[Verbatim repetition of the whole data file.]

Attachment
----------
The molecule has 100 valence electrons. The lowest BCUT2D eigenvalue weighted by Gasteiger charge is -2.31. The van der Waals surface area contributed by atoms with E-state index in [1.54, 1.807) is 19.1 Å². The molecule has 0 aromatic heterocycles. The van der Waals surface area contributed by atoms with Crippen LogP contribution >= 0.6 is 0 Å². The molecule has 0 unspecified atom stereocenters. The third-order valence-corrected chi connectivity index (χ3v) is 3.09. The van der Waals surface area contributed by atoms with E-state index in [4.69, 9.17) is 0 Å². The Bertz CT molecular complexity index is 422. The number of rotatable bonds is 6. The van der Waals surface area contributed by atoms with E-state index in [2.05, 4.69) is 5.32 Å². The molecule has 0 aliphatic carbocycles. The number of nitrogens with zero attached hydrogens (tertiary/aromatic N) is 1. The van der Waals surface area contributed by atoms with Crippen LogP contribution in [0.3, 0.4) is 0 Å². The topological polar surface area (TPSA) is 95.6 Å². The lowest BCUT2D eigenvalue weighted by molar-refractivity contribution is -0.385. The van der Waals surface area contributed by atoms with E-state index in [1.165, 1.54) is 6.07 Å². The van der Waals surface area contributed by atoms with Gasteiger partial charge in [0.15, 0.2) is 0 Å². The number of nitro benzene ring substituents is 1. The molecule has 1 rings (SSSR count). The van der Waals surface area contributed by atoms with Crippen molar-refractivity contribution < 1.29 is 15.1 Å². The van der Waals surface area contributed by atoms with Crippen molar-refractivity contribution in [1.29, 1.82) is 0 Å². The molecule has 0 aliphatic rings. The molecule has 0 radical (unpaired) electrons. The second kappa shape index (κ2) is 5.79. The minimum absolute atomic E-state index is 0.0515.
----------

The molecule has 100 valence electrons. The lowest BCUT2D eigenvalue weighted by Gasteiger charge is -2.31. The van der Waals surface area contributed by atoms with E-state index in [1.54, 1.807) is 19.1 Å². The molecule has 0 aromatic heterocycles. The van der Waals surface area contributed by atoms with Crippen LogP contribution >= 0.6 is 0 Å². The molecule has 0 unspecified atom stereocenters. The third-order valence-corrected chi connectivity index (χ3v) is 3.09. The van der Waals surface area contributed by atoms with E-state index in [4.69, 9.17) is 0 Å². The Bertz CT molecular complexity index is 422. The number of rotatable bonds is 6. The van der Waals surface area contributed by atoms with E-state index in [2.05, 4.69) is 5.32 Å². The molecule has 0 aliphatic carbocycles. The number of nitrogens with zero attached hydrogens (tertiary/aromatic N) is 1. The van der Waals surface area contributed by atoms with Crippen LogP contribution in [0.3, 0.4) is 0 Å². The topological polar surface area (TPSA) is 95.6 Å². The lowest BCUT2D eigenvalue weighted by molar-refractivity contribution is -0.385. The van der Waals surface area contributed by atoms with E-state index in [1.165, 1.54) is 6.07 Å². The van der Waals surface area contributed by atoms with Gasteiger partial charge in [0.15, 0.2) is 0 Å². The number of nitro benzene ring substituents is 1. The molecule has 1 rings (SSSR count). The van der Waals surface area contributed by atoms with Crippen molar-refractivity contribution < 1.29 is 15.1 Å². The van der Waals surface area contributed by atoms with Crippen molar-refractivity contribution in [1.29, 1.82) is 0 Å². The molecule has 0 aliphatic rings. The molecule has 0 radical (unpaired) electrons. The second kappa shape index (κ2) is 5.79. The minimum absolute atomic E-state index is 0.0515.